From the result of their blood survey, the German team estimated the death rate in the municipality at 0.37% overall, a figure significantly lower than what’s shown on a dashboard maintained by Johns Hopkins, where the death rate in Germany among reported cases is 2%.
Kolanovic also cites the Faroe Islands example. “Given that salmon farming on the islands requires test equipment for Salmon isavirus, Faroe had the resources and knowledge to quickly repurpose equipment for COVID-19”, Marko explains, noting that more than 10% of the population was expeditiously tested and the outbreak was quickly brought under control.
There were just 184 cases, apparently. The mortality was 0%, as was the severe/ICU case rate. Here’s The Guardian with a bit more:
Veterinary scientist Debes Christiansen who adapted his veterinary lab to test for disease among humans rather than salmon is being celebrated for helping the Faroe Islands avoid coronavirus deaths, where a larger proportion of the population has been tested than anywhere in the world.
The north Atlantic archipelago currently has only one person in hospital with Covid-19 and it is one of three European countries, along with Georgia and Liechtenstein to so far not have any deaths from the virus.
His laboratory, which was primarily geared to test salmon for viral infection, was adapted and he purchased the extra ingredients required to test humans. There has been mass testing for virus among salmon farmed in Faroese waters since an outbreak of salmon anaemia virus in 2001 ravaged the species. Of the archipelago’s total export value, 90% is accounted for by fish and half of that is salmon.
According to official records, 10% of the population of 61,000 people have now been tested for the coronavirus. Faroese doctors have been able to track and quarantine everyone who has had contact with the 184 people who had tested positive for the virus. Of those who have fallen ill, 131 have fully recovered.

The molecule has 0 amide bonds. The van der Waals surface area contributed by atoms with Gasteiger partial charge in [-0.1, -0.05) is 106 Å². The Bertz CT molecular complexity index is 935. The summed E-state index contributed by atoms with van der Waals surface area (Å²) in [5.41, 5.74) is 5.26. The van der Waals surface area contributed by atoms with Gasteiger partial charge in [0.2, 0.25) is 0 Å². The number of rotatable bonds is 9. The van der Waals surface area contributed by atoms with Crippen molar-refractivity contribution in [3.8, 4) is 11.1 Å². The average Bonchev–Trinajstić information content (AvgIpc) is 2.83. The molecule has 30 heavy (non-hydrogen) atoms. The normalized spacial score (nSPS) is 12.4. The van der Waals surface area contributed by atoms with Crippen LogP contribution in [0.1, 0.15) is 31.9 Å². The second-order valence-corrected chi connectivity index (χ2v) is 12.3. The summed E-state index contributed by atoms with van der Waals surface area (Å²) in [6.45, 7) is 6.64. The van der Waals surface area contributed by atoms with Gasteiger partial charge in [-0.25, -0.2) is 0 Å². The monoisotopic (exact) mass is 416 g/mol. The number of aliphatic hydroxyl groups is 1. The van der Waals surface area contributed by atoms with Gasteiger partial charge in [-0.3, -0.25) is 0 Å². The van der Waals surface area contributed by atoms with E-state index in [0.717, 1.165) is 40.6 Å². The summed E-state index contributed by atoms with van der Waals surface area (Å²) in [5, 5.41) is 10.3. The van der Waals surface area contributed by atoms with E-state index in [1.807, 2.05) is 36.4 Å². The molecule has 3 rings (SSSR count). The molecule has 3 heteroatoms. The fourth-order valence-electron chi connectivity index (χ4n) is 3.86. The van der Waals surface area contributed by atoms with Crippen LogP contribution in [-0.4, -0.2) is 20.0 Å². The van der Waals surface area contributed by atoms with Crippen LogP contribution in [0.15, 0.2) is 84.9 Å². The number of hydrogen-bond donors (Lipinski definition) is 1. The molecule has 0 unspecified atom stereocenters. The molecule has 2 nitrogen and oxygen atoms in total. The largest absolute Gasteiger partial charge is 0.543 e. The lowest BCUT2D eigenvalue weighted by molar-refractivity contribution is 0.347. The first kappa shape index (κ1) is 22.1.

That’s quite something. Of course, these are small sample sizes, but Kolanovic notes that “Iceland [also] represents an example of successful prevention of the outbreak [and its] data size is larger and hence significant in statistical analysis”.
He then takes things further. For example, he uses an estimate of the true mortality rate to project “which part of the population was affected by the COVID-19 virus in hotspots”, a figure which can then indicate the level of herd immunity. Importantly, he accounts for the average age of the population across various regions. Here’s Kolanovic one more time:
The estimated implied COVID-19 prevalence levels in hotspots are consistent with the Gangelt study. In particular, most affected regions (e.g., Lombardy, Madrid, NYC) all suggest approximately ~15%-20% prevalence of COVID-19 (current and past cases). Given that the epidemic in these regions is showing signs of slowdown and decline, this could indicate that a combination of distancing measures and limited herd immunity could be capping the COVID-19 spread rates already at indicated prevalence rates (during the first wave of epidemic).
Although he notes that the results, taken in conjunction with effective social distancing measures, may cap fatality outcomes in some regions, the implied COVID-19 incidence level (again, based on observed fatalities and the estimated age-adjusted mortality rate) for many regions is still very low. The read-through from that, Kolanovic says, is that “the risk of spread is high and governments should focus on controls and travel restrictions from COVID-19 hot zones to COVID-19 unaffected regions”.
His analysis underscores the notion that the true mortality rate is likely somewhere in the neighborhood of o.4%, and that the percentage of the population affected by the virus is likely much larger than known in hot spots.
Ultimately, Kolanovic’s latest effort is aimed at getting a handle on the size of the immune population. His latest adds to what is now a considerable contribution from Marko to the debate around when and how to safely restart the economy.
More importantly, his recent work could help inform public policy more generally during future epidemics, assuming it gets to the right people.
Perhaps Jamie Dimon could assist when it comes to making sure Kolanovic’s work is seen by lawmakers – just a thought.